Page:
Aretha Franklin‘s sons disagree over who should manage her estate.
While Sabrina Owens, Franklin’s niece and an administrator at the University of Michigan, has been appointed executor of her estate, attorneys for Theodore White II last week told a Michigan judge in a court filing that he should be named co-executor, along with Owens.
It was originally thought that Franklin hadn’t left any documents declaring her last wishes and how she wanted her assets dividing when she passed away in August 2018, but lawyers recently revealed they uncovered three handwritten wills in her Detroit home.
According to her estate’s attorney, David Bennett, two wills dated from 2010, were found in a locked cabinet after a key to the dresser was located, while the most recent one, which was written in 2014, was found under cushions in the “Natural Woman” hitmaker’s livingroom.
Some of the writing — which includes notes in the margins and scratched-out text — has proven to be hard to decipher but appears to give her assets to various members of her family.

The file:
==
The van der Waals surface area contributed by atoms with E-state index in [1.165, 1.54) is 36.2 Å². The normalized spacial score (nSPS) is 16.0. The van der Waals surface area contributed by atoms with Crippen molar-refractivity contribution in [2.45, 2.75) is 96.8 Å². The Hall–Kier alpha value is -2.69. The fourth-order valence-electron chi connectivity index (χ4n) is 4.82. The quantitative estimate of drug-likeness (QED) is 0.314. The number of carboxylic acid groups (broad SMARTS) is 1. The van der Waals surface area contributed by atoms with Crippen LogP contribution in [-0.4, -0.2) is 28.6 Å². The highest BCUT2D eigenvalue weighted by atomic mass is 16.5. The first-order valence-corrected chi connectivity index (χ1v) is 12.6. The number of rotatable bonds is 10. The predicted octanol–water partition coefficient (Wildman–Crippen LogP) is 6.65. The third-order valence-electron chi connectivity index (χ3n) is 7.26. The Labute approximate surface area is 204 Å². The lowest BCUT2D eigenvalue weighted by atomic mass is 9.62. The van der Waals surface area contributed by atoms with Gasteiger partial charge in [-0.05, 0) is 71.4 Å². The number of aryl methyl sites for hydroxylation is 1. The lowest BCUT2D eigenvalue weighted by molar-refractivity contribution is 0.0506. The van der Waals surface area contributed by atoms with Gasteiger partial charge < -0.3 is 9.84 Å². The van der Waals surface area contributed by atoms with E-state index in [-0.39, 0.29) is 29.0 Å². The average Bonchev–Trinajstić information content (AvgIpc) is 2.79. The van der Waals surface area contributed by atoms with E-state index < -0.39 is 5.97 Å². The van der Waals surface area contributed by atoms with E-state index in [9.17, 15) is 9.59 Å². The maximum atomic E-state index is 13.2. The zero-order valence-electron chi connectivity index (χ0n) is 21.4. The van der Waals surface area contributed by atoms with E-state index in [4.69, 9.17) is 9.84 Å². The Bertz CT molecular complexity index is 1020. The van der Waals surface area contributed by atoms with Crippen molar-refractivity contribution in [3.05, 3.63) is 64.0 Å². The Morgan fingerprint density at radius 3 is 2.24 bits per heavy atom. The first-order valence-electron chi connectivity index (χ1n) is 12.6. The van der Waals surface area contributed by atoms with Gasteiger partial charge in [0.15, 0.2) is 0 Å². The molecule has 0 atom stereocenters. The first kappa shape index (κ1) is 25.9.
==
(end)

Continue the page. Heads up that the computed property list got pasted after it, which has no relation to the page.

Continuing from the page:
In a separate court filing, the “Respect” singer’s son, Kecalf Franklin, previously claimed the 2014 will stated his mother wanted him to serve as representative of the estate.
A 2010 document shows that the legendary singer named White and Owens as executors, but in the 2014 document their names were crossed out and she chose Cunningham.
White has said he does not believe Cunningham crossed out the names.
On Aug. 6, 2019, a judge will consider a request to have a handwriting expert examine the documents.
Meanwhile, Cunningham has asked for a temporary restraining order to be granted against Owens to stop her from making decisions about the estate.
According to TMZ, he claims that she sold property and personal items and also transferred a vehicle to her own name.
He further alleges that she “received an unspecified amount of money on behalf of the state.”
Don Wilson — a lawyer based in Los Angeles who worked for Aretha for 30 years —previously claimed he had spent a long time trying to persuade his client to get her affairs in order.
He said: “I tried to convince her that she should do not just a will but a trust while she was still alive.
“She never told me, ‘No, I don’t want to do one.’ She understood the need. It just didn’t seem to be something she got around to.”